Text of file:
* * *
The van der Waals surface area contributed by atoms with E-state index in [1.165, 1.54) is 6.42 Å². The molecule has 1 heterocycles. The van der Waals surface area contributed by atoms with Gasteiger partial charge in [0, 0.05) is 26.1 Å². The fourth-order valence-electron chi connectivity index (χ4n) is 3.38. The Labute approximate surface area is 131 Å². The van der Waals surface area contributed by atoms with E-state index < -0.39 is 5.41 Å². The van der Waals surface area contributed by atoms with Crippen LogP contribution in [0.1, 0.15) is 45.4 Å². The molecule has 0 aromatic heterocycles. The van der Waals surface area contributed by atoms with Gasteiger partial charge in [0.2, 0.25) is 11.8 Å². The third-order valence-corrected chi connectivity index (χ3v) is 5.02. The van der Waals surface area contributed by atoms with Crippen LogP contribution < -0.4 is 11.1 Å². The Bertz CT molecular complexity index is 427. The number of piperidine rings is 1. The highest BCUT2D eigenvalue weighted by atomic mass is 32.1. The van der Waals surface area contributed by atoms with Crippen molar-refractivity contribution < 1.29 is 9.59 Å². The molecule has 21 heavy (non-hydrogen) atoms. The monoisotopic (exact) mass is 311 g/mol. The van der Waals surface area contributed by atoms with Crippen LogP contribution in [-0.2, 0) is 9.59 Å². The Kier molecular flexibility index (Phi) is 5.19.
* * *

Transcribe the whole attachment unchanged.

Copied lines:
The van der Waals surface area contributed by atoms with E-state index in [1.165, 1.54) is 6.42 Å². The molecule has 1 heterocycles. The van der Waals surface area contributed by atoms with Gasteiger partial charge in [0, 0.05) is 26.1 Å². The fourth-order valence-electron chi connectivity index (χ4n) is 3.38. The Labute approximate surface area is 131 Å². The van der Waals surface area contributed by atoms with E-state index < -0.39 is 5.41 Å². The van der Waals surface area contributed by atoms with Crippen LogP contribution in [0.1, 0.15) is 45.4 Å². The molecule has 0 aromatic heterocycles. The van der Waals surface area contributed by atoms with Gasteiger partial charge in [0.2, 0.25) is 11.8 Å². The third-order valence-corrected chi connectivity index (χ3v) is 5.02. The van der Waals surface area contributed by atoms with Crippen LogP contribution < -0.4 is 11.1 Å². The Bertz CT molecular complexity index is 427. The number of piperidine rings is 1. The highest BCUT2D eigenvalue weighted by atomic mass is 32.1. The van der Waals surface area contributed by atoms with Crippen molar-refractivity contribution < 1.29 is 9.59 Å². The molecule has 21 heavy (non-hydrogen) atoms. The monoisotopic (exact) mass is 311 g/mol. The van der Waals surface area contributed by atoms with Crippen LogP contribution in [-0.2, 0) is 9.59 Å². The Kier molecular flexibility index (Phi) is 5.19.